4

I am "trying" to figure out how to create a Windows Phone 7 application and I would like to update/save an xml file with the following function:

        XDocument xmlDoc = XDocument.Load("myApp.xml");

        xmlDoc.Element("ocd").Add(new XElement("vDetails", new XElement("itemName", this.tb_Name.Text),
            new XElement("Date", System.DateTime.Now.ToString()), new XElement("itemValue", "")));

        xmlDoc.Save("data.xml");

However the xmlDoc.Save line is giving an error: The best overloaded method match for "System.Xml.Linq.XDocument.Save(System.Xml.XmlWriter) has some invalid arguments.

What do I need to do to correct this?

8

You need to save to isolated storage (or a few other places). Get the isolated storage for your application, open a stream to a file, and save to the stream:

using (var storage = IsolatedStorageFile.GetUserStoreForApplication())
{
    using (Stream stream = storage.CreateFile("data.xml"))
    {
        doc.Save(stream);
    }
}
  • Thank you for this. This example set me down the correct path... I was wondering though... When I save the file it appears to save when I show the updated file. However, with using Iso storage if the "app" is closed does the newly updated .xml file get saved and restored? I can't seem to figure out how to test that? Any suggestions? Maybe I need to ask this as a question. – webdad3 Nov 19 '10 at 16:33
  • @Jeff: Isolated storage is persistent. You can think of it as your application's own private disk. If the app is uninstalled and then reinstalled, I suspect it'll be wiped though. – Jon Skeet Nov 19 '10 at 17:24
  • @JonSkeet hi, so that way you explain is for saving the xml file, but if i want to read that same file using that logic ? var xml = XDocument.Load("arquivo.xml").ToString(); var content = new StringContent( xml, Encoding.GetEncoding("ISO-8859-1"), "application/xml"); – user3796130 Jan 3 '16 at 8:58
  • @NathielPaulino: Well just the call to XDocument.Load reads the file. It's not clear what you're trying to achieve, to be honest - nor is it likely that ISO-8859-1 is the right encoding to use. It sounds like you should probably ask a new question with more details. – Jon Skeet Jan 3 '16 at 9:05
  • @JonSkeet i already did but, nobody answered here – user3796130 Jan 3 '16 at 14:06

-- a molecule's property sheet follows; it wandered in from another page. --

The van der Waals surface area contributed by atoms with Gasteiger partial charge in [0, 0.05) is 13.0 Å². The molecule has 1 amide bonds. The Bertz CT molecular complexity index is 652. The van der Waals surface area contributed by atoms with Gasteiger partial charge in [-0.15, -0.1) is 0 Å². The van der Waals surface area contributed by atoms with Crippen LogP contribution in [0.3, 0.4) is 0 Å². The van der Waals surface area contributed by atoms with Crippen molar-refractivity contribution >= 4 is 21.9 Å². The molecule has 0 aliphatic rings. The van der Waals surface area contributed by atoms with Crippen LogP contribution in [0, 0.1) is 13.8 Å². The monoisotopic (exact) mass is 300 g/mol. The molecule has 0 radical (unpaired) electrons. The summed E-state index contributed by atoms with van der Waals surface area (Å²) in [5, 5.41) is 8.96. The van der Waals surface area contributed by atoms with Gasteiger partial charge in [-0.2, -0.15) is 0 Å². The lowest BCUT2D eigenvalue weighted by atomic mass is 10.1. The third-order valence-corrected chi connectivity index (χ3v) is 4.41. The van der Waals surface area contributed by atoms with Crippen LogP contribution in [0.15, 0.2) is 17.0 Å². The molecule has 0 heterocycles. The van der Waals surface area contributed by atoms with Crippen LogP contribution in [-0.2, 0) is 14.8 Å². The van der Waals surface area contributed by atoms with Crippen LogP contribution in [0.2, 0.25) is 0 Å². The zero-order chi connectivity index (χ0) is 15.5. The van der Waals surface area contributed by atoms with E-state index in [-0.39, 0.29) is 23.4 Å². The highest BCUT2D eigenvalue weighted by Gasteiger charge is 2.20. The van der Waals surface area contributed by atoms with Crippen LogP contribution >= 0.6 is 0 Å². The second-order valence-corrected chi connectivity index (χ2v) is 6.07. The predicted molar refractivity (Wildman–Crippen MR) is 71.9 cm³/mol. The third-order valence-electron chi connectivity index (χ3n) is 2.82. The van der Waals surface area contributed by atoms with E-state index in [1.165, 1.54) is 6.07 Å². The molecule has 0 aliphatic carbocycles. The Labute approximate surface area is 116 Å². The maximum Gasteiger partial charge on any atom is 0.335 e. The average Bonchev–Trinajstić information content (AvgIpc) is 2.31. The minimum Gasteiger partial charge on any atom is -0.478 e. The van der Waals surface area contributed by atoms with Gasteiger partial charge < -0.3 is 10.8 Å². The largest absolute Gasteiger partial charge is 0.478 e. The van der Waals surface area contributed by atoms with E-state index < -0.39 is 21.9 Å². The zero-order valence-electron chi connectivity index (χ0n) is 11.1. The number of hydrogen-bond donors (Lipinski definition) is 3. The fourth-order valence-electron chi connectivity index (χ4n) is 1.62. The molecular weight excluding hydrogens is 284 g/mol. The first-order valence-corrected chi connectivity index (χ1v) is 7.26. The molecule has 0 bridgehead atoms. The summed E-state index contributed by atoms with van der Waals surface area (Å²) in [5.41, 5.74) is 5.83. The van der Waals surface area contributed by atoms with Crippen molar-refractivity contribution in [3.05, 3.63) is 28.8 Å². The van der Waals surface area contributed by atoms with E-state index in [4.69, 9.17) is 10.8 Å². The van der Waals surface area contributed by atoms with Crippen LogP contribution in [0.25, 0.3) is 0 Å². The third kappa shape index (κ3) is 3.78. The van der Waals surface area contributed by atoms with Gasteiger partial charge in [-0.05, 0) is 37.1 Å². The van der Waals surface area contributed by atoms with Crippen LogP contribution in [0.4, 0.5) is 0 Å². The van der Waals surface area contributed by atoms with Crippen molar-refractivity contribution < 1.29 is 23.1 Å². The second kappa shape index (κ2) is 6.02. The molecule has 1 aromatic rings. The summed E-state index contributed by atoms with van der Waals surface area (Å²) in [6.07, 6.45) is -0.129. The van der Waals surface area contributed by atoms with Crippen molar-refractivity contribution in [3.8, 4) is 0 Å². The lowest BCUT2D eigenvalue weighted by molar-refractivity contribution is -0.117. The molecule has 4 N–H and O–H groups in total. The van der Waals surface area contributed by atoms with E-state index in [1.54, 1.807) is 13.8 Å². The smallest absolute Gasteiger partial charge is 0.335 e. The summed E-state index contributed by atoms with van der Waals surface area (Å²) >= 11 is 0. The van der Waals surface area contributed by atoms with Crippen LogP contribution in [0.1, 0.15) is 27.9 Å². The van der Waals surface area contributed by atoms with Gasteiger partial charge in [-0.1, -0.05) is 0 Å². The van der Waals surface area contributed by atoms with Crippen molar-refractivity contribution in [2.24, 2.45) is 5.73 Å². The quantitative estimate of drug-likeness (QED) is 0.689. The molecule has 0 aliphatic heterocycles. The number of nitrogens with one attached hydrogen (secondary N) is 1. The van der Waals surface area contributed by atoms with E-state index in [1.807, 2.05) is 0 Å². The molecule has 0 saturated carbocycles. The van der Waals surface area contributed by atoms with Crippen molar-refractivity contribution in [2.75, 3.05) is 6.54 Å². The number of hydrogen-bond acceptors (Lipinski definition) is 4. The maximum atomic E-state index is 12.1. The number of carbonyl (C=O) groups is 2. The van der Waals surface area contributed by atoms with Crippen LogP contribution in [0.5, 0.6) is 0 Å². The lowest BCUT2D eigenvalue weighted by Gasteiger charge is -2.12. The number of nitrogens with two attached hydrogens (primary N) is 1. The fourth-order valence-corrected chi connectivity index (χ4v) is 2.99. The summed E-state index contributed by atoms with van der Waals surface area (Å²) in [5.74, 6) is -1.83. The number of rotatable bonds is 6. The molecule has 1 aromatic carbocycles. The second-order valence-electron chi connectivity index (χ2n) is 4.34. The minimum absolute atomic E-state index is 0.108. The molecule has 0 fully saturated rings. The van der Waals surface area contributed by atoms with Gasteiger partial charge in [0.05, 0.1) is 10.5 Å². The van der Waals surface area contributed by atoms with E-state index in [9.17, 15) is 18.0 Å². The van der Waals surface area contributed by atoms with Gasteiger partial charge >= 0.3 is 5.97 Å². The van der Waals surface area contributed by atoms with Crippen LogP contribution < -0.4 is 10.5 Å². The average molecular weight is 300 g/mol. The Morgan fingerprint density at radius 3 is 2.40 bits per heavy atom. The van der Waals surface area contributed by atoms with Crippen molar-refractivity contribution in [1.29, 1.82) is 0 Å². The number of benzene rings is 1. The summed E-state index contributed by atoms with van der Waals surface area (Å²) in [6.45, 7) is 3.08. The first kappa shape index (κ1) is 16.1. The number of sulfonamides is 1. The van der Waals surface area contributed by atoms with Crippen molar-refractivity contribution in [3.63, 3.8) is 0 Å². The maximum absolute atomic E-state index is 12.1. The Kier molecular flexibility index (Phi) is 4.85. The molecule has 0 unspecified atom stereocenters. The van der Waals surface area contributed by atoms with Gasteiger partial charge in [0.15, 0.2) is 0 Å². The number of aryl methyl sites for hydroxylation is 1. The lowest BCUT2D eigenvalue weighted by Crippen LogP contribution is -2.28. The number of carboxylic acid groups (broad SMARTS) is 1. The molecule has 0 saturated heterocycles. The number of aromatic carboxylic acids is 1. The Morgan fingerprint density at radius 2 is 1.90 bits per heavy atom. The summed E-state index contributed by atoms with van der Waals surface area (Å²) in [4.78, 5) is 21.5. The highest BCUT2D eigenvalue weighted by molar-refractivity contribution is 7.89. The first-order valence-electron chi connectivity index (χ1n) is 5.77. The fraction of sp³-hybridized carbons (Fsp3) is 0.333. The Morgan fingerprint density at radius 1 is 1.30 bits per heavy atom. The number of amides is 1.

1

The Windows Phone developer blog goes talks application execution model in great depth.

I think it is important to distinguish between application 'closing' and an application being tombstoned.

Application Closing is simply the outcome of the user pressing the hardware Back button enough times to navigate backwards through the pages of your application, past the application’s first page.

Application Deactivated occurs when a different application takes control of the foreground - for example, an incoming phone call, launching a chooser, or the user pressing the Windows button. In both cases, your application will be deactivated (not closed). Before we step into the subtleties of the Deactivated event, let’s make sure we all understand that upon Deactivation, your application gets terminated (at the end). It's that simple; your code can’t run in the background, therefore your application gets terminated. However, unlike an application that is closed, a deactivated application gets tombstoned. Don’t get confused, a tombstoned application’s process still gets terminated. But unlike a closed application, where the WP operating system removes any trace of the application, when an application is deactivated, the WP operating system stores a record (a tombstone) of the application's state. Basically, the WP operating system keeps a tombstone of the application that becomes part of the phone’s application back-stack, which is a journal that enables the use of the hardware Back button to enhance navigation functionality.

Application Execution Model

As for testing, an idea may be to refactor the code and add logging for various event points like closing or being tombstoned etc.

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